In running, pace is essentially a faster run with some structure. You can just run quickly from start to finish after a little warm-up; or do intervals of running at a faster pace, for example, run at a “race pace” for 5 minutes, then slow it down for 3 minutes. In the gym, pace is how fast or slow you do a repetition of an exercise. Typically, you lift the positive or concentric part as quickly as possible, slowing down the negative or eccentric phase. In fact, there are several different ways to control your pace, both when you climb and when you run.

This tempo run was the perfect way to break off my usual long weekend run!”


Volume is commonly used with strength training (although it can also apply to other types of training, such as number of runs) and refers to the total amount of “work” in a program per workout per workout week. , or something else. It is measured in a number of different ways (one example: sets x reps x lifting weights). For our purposes, it is enough to know that high volume usually requires more work, and volume can affect training results.

“Most beginner strength training programs are kept small so that people recover properly from the start.”

Split workout

Many beginner programs typically include three days of full body workouts or full body workouts. Splitting (or splitting body parts), on the other hand, describes how people break down their training program to engage different body parts or movements throughout the week. For example, a three-day split means you can train your legs on one day, your chest and back muscles on another day, and your arms on the third day.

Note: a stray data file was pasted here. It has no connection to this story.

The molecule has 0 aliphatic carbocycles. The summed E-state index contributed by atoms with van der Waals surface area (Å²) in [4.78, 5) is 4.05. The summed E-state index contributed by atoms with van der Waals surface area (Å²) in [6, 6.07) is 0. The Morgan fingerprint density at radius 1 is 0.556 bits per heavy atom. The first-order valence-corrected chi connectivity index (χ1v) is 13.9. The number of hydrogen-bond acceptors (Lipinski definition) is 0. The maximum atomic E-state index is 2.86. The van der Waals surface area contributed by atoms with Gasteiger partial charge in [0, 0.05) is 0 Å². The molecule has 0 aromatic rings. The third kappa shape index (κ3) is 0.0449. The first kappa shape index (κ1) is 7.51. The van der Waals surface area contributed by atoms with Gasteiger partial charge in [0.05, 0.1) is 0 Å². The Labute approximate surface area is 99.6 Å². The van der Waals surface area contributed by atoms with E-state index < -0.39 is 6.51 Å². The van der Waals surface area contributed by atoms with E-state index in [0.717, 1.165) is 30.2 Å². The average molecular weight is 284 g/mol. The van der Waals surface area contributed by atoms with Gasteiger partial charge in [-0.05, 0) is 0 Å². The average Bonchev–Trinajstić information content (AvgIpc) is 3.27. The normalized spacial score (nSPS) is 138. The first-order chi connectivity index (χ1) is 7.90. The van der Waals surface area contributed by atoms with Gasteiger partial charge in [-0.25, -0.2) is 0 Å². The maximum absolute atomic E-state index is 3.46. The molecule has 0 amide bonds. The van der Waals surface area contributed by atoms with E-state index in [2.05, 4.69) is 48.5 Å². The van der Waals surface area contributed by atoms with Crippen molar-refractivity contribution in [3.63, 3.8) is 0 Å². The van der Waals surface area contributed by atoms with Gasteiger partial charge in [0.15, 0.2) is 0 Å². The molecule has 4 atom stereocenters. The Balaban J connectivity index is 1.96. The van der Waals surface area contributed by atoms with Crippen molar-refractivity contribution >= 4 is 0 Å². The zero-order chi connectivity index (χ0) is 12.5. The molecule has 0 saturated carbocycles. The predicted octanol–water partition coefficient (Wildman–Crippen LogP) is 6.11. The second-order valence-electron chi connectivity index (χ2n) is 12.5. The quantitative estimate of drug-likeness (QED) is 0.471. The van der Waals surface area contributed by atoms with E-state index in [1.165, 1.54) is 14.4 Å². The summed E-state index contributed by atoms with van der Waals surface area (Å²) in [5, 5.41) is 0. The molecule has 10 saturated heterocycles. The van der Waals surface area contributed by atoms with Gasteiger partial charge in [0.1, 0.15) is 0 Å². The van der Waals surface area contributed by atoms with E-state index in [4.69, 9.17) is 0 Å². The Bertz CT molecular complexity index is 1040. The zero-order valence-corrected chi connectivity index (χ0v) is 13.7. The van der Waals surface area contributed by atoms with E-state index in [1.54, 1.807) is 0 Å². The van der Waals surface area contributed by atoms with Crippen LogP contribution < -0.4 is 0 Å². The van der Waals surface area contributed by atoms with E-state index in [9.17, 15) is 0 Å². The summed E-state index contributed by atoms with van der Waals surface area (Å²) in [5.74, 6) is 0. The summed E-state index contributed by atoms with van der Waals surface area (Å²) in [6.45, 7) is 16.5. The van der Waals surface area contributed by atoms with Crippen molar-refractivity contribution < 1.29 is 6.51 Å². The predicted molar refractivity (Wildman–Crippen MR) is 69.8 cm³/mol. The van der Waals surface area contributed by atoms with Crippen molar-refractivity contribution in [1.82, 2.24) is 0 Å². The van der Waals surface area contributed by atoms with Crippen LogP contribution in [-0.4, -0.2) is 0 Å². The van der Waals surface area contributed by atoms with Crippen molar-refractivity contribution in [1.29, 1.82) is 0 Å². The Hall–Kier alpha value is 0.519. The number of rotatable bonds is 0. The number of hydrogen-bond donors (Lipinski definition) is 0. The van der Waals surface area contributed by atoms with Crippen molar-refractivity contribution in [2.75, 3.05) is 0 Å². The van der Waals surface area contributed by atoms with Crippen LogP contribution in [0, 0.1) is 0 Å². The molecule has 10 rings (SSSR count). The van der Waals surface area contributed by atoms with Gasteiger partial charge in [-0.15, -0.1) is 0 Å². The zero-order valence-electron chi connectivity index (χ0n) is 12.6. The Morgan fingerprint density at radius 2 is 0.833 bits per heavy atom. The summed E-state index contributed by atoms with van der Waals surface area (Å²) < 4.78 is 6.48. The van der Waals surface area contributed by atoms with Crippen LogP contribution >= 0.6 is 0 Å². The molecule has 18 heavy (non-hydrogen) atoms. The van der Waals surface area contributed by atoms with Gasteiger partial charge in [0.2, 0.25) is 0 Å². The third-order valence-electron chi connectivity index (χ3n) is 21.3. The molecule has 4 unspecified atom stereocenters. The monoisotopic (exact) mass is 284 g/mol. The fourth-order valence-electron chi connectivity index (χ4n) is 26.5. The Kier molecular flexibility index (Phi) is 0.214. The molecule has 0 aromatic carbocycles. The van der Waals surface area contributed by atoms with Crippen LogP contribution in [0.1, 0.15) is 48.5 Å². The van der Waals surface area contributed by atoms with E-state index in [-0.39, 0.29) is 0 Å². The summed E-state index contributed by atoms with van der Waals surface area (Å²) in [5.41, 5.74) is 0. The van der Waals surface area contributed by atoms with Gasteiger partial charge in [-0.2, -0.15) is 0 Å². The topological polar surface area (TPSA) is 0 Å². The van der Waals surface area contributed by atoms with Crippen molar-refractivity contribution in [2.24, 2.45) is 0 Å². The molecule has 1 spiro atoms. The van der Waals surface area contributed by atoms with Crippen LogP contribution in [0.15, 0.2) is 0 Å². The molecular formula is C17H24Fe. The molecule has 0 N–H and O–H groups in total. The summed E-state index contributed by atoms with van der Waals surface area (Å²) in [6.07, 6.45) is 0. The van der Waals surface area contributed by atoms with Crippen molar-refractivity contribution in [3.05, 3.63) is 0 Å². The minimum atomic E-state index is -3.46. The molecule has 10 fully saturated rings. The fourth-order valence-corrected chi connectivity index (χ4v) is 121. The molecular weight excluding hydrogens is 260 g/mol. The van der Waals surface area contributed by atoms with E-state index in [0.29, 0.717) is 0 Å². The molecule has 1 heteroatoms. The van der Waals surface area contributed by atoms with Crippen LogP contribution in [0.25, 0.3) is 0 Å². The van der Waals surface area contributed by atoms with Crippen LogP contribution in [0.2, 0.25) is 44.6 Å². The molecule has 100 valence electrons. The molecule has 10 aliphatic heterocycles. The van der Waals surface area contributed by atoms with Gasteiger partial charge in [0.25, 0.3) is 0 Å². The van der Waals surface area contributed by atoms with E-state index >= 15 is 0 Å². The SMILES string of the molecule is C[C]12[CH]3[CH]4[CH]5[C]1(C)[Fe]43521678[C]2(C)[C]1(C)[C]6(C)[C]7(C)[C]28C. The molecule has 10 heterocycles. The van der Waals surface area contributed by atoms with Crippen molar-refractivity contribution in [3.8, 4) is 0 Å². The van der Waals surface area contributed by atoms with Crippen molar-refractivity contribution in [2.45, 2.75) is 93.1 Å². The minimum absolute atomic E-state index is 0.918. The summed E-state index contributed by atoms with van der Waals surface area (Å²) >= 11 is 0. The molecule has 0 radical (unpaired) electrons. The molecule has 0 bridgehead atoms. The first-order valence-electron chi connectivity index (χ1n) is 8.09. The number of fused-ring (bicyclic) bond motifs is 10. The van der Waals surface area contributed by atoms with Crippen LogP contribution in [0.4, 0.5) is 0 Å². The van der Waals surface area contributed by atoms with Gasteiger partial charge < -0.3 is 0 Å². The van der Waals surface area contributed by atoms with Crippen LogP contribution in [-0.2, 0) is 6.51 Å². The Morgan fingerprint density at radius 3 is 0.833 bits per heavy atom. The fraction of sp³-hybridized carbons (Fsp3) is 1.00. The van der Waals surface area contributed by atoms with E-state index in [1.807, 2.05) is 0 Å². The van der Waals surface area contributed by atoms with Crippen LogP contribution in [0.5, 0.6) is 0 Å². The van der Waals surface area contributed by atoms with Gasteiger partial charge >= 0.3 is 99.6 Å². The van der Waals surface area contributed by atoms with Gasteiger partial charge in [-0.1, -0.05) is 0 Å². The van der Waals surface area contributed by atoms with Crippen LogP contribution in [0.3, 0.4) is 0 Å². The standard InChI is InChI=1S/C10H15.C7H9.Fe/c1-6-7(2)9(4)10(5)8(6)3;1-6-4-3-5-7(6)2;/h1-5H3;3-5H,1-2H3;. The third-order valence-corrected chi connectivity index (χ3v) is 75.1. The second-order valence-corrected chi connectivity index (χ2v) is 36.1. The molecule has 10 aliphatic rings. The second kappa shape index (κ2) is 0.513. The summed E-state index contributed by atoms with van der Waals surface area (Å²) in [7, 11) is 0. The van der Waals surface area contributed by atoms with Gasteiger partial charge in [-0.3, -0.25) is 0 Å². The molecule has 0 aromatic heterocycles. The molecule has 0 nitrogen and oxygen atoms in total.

Alternatively, people can split their routine into all push-ups or all of the stretching exercises. There are many ways to create a split workout – it all depends on your goals, preferences, and schedule!

“Yo, my new training split is really amazing. I’m looking forward to the day of legs with horror. “

Fitness jargon may seem like learning a completely different language, but once you get used to it, it’s easy to forget that not everyone understands what you mean when you say you need a place in case you run into bad luck. DOMS, but still have to try and break your plateau. This is fine. Just point them to this decoder.